Here’s ten European banks that know about families because families play a big role in their ownership. They aren’t necessarily big and some are small, but they have built up deep relationships with families in their countries and some even beyond.
All of them have survived the test of time without facing collapse, or being bought out by much bigger financial institutions. That’s pretty amazing given the very high attrition rate in the world of finance. They are examples of, believe it or not, trusted financial institutions – and that in a world where faith in financial institutions is still weak is to be commended.
In alphabetical order
The Italian Banca Sella is controlled by the Sella family and has been since 1886, but the family’s link to business goes back to the 16th century when they were involved in the textile sector in northern Italy. Based in the town of Biella in the region of Piedmont, the bank is still prominent in this part of Italy, but has a growing presence in the southern part of the country. Banca Sella is big on the idea of stakeholders, and reckons that it’s important to uphold the bank’s role in the wider community — a value many family businesses will be familiar with.
A family-owned bank with a big family business behind it must understand something about dealing with families. Founded in 1852 in the German town of Minden, Bankhaus Lampe has been owned by the Oetker family, owners of one of the country’s biggest family businesses Dr Oetker, since 1949. It provides corporate finance to many of the country’s Mittelstand businesses and also has a well respected private client business.
Another old bank in the German-speaking world that prides itself on its family ownership, Bankhaus Spängler has been owned by the same family for seven generations. Based in the Austrian city of Salzburg, the birthplace of Mozart, the bank is one of the most respected financial institutions in the country. Spängler engages with family businesses through corporate financing and its wealth management business. It also monitors the performance of family businesses through its well known family business barometer.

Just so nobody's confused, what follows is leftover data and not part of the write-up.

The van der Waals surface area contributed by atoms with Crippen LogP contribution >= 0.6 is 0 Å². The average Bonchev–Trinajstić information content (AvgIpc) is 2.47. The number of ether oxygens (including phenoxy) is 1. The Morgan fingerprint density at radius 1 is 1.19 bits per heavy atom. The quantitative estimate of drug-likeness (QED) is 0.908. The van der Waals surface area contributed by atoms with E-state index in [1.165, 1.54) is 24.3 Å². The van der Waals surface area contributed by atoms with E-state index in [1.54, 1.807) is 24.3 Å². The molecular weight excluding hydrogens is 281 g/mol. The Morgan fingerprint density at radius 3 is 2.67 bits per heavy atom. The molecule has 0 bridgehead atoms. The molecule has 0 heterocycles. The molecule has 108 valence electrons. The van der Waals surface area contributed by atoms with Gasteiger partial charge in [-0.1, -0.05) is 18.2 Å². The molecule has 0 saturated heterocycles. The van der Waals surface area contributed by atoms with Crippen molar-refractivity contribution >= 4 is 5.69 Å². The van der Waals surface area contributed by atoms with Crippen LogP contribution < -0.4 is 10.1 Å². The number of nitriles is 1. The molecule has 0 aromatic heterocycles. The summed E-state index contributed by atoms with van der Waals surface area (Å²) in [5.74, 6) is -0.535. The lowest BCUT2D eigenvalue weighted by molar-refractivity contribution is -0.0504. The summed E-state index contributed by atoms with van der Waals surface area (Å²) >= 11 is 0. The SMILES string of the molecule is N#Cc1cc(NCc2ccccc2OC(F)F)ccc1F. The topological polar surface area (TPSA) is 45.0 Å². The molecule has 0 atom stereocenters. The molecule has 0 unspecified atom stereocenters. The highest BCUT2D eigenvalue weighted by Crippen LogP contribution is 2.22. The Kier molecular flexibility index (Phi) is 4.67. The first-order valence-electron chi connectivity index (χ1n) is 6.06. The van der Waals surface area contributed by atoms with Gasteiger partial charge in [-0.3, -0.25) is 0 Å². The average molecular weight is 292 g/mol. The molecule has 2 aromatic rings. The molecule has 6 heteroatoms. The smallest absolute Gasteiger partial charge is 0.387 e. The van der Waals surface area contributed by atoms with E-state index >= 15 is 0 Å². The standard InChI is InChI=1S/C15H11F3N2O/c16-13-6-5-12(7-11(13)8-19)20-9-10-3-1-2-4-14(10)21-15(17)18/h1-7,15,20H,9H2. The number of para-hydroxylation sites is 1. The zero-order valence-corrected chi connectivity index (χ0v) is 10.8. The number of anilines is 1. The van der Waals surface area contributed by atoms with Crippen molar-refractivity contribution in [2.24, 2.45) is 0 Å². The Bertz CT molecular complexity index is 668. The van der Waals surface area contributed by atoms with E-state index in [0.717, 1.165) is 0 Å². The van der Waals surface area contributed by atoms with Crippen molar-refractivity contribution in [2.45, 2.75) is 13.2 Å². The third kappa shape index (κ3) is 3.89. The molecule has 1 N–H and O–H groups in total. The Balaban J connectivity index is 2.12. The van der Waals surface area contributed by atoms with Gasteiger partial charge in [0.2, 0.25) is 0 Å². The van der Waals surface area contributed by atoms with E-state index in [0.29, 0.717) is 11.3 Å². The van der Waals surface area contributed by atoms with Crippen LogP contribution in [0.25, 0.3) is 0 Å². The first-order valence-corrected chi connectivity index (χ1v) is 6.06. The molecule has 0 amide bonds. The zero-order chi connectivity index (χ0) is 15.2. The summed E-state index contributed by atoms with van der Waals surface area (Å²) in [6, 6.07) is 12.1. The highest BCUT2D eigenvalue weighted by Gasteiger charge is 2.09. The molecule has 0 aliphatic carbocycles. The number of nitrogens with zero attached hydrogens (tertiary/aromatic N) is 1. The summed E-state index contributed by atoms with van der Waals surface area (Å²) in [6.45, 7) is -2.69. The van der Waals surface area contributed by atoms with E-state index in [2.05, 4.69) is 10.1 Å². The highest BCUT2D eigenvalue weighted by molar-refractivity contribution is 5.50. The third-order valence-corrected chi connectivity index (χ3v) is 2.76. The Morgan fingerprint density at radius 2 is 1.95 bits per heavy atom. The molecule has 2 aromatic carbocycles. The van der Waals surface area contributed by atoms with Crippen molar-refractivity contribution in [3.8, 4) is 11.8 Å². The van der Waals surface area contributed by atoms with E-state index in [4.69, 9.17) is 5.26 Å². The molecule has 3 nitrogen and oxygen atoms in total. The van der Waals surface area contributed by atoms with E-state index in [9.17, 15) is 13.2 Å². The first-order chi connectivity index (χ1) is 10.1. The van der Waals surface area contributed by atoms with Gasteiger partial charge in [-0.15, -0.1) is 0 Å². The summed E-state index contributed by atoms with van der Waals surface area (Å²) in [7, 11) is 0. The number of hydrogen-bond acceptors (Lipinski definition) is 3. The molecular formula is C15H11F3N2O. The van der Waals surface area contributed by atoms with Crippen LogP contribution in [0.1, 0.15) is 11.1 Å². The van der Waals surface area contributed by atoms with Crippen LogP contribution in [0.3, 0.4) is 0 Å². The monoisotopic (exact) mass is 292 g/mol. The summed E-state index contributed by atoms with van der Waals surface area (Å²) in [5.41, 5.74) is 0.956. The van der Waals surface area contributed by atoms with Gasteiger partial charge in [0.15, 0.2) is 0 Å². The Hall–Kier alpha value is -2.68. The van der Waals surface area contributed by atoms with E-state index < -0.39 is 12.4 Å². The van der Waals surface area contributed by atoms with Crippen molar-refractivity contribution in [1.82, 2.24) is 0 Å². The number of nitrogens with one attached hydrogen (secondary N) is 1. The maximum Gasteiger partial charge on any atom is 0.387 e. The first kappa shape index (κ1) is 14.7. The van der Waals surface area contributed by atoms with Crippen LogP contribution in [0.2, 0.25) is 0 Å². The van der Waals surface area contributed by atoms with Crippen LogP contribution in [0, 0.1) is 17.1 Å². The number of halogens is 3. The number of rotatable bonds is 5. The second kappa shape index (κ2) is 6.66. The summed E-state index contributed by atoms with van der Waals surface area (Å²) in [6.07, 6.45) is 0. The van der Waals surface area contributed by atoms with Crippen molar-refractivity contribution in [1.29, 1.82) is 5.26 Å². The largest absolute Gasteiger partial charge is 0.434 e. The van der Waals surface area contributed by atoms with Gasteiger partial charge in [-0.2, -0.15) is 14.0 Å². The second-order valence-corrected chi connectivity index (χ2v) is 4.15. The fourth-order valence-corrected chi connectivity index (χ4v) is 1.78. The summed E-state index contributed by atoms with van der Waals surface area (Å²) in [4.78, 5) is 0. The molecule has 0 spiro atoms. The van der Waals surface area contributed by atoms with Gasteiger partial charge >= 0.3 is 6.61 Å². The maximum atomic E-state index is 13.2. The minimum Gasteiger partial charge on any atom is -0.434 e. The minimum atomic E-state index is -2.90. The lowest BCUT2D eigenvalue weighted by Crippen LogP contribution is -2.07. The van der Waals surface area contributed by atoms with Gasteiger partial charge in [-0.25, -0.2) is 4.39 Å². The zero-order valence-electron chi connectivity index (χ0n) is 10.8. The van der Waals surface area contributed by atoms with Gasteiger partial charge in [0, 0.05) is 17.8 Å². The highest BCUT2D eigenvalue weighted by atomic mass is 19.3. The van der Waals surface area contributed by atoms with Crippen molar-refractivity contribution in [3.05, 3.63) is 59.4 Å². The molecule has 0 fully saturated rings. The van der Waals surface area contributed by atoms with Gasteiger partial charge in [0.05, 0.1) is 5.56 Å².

Banque Martin Maurel
The merger of two family-owned banks in 1964 created the French Banque Martin Maurel, which has strong links to many of country’s family businesses. The Maurel family own around 90% of the bank, which is headquartered in Marseille but has offices throughout France. Family banks are often linked to other family banks and Banque Martin teamed up with Banca Sella a few years ago to open a bank in Monaco. Also, David de Rothschild, the chairman of the Rothschild Group, sits on the board of the bank’s holding company, Compagnie Financière Martin Maurel.
Founded in 1590, the world’s second oldest bank in continuous operations, Berenberg is still partly owned by members of the Berenberg family – and that must count for something. The bank has a specialist unit called Berenberg Office, which deals with family businesses, family offices and entrepreneurs. Like many of the banks on the list, the partners have skin in the gain with the bank’s unlimited liability structure providing the ultimate risk control.